In God’s sovereignty, He has me here in this strange moment in time,  and I don’t need to know the end game (though I do trust it won’t be seventy years like the Israelites faced) to choose to not only plant my garden, but to tend it, and reap a harvest of blessing from His open hand.  For me, that means settling into homeschool my kids this year, opening my home for families to worship together, and looking at the very empty months on the remaining 2020 calendar and not despairing for what isn’t there, but rather asking God how He would have our family fill the days.  

The passage in Jeremiah goes on in verse 11 to offer this encouragement to the Israelites. “For I know the plans I have for you,”  declares the Lord. “Plans to prosper you and not to harm you, plans to  give you hope and a future.” Though this message was intended for  specific people in a specific time and place, it reveals the heart of our good and gracious God. Even in difficult circumstances, even when we are hurting and experiencing loss, even when our hopes and plans are thwarted, He is working all things for the good of those who love Him. The future that appears so murky to us is not unknown to Him. And He has blessings to pour out on us right where we are at. 

I’ve heard it said that to plant a garden is to believe in tomorrow. But  I think it’s more true that to plant a garden is to believe in the God who holds tomorrow in His hands. 


Kara is the wife of 20+ years to Caleb and the mother of 5, including 2 through the miracle of adoption. She and her family live on 8 acres, raising cows, goats, chickens, and turkeys, as well as a large garden. She is passionate about hospitality, mothering, the intersection of farm-life and faith, and finding beauty in the commonplace. She enjoys her classics bookclub, walking her country road, and traveling with her large family. She occasionally blogs at goodgiftsfarm.com, but you can keep up with her more regularly on Instagram @good_gifts_farm.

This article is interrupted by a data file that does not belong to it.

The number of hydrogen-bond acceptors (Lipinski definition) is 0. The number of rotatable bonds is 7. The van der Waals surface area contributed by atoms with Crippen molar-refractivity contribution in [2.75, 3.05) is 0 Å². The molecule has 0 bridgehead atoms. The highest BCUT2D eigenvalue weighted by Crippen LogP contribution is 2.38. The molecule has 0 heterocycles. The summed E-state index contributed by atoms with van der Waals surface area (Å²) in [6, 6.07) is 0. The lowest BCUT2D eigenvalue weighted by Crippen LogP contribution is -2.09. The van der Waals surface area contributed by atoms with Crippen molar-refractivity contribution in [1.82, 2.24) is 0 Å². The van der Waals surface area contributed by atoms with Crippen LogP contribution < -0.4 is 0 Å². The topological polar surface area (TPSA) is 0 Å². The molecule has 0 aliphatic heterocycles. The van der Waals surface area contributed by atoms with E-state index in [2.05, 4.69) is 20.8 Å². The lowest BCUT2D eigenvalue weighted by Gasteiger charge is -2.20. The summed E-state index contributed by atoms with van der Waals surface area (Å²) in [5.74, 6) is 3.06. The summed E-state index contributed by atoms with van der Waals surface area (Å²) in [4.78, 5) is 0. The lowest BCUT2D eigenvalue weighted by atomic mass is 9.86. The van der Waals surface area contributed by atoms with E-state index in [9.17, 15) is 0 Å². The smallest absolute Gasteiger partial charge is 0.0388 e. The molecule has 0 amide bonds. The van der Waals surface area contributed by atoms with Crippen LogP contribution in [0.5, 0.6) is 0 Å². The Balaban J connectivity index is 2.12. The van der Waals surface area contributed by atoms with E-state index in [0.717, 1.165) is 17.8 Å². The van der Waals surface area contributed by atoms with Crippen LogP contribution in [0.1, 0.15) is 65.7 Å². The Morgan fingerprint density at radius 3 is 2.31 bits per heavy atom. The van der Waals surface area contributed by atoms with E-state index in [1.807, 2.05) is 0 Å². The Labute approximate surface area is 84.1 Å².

2 Comments Add yours

  1. Beth Vice says:

    You nailed it again Kara! This passage in Jeremiah has spoken to me numerous times over the years–when I moved to Kansas City the day after college graduation far away from friends and family; when I lived in New York for a year of volunteer work, and so many other times when I felt like I had been taken to a foreign land. Now that we have hurricanes and fires added to COVID and riots, your words are even more appropriate. It’s time to settle down and do some planting!

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  2. Beth, thank you for your encouragement. I love that this passage has been meaningful for different “unsettled” seasons in your life too. It always amazes me how familiar scripture takes on new life during different seasons. I appreciate you taking the time to comment.